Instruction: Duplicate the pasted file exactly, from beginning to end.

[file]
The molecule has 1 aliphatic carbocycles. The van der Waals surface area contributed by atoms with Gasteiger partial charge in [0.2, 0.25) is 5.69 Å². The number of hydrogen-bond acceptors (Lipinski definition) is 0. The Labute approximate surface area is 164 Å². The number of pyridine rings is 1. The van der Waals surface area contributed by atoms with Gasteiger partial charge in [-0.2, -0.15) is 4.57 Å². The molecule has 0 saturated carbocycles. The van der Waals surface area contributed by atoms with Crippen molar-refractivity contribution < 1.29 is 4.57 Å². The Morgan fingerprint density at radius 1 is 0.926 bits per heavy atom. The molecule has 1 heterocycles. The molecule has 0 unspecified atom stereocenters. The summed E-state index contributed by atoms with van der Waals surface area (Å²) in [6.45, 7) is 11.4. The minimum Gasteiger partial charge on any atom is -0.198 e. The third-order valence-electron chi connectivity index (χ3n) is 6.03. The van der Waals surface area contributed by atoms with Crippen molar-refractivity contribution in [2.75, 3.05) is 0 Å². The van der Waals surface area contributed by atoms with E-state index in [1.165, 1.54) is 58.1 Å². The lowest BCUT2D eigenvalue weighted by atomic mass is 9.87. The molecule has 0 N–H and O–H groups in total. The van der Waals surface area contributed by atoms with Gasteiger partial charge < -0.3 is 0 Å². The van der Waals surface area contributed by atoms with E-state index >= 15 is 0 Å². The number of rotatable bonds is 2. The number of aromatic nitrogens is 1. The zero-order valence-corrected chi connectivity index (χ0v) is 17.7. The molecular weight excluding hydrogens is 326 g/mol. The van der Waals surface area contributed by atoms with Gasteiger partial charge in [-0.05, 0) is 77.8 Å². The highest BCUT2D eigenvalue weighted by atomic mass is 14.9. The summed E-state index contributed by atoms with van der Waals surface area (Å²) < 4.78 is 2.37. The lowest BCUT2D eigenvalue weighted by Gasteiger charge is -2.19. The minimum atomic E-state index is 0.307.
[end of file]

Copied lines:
The molecule has 1 aliphatic carbocycles. The van der Waals surface area contributed by atoms with Gasteiger partial charge in [0.2, 0.25) is 5.69 Å². The number of hydrogen-bond acceptors (Lipinski definition) is 0. The Labute approximate surface area is 164 Å². The number of pyridine rings is 1. The van der Waals surface area contributed by atoms with Gasteiger partial charge in [-0.2, -0.15) is 4.57 Å². The molecule has 0 saturated carbocycles. The van der Waals surface area contributed by atoms with Crippen molar-refractivity contribution < 1.29 is 4.57 Å². The Morgan fingerprint density at radius 1 is 0.926 bits per heavy atom. The molecule has 1 heterocycles. The molecule has 0 unspecified atom stereocenters. The summed E-state index contributed by atoms with van der Waals surface area (Å²) in [6.45, 7) is 11.4. The minimum Gasteiger partial charge on any atom is -0.198 e. The third-order valence-electron chi connectivity index (χ3n) is 6.03. The van der Waals surface area contributed by atoms with Crippen molar-refractivity contribution in [2.75, 3.05) is 0 Å². The van der Waals surface area contributed by atoms with E-state index in [1.165, 1.54) is 58.1 Å². The lowest BCUT2D eigenvalue weighted by atomic mass is 9.87. The molecule has 0 N–H and O–H groups in total. The van der Waals surface area contributed by atoms with Gasteiger partial charge < -0.3 is 0 Å². The van der Waals surface area contributed by atoms with E-state index >= 15 is 0 Å². The number of rotatable bonds is 2. The number of aromatic nitrogens is 1. The zero-order valence-corrected chi connectivity index (χ0v) is 17.7. The molecular weight excluding hydrogens is 326 g/mol. The van der Waals surface area contributed by atoms with Gasteiger partial charge in [-0.05, 0) is 77.8 Å². The highest BCUT2D eigenvalue weighted by atomic mass is 14.9. The summed E-state index contributed by atoms with van der Waals surface area (Å²) < 4.78 is 2.37. The lowest BCUT2D eigenvalue weighted by Gasteiger charge is -2.19. The minimum atomic E-state index is 0.307.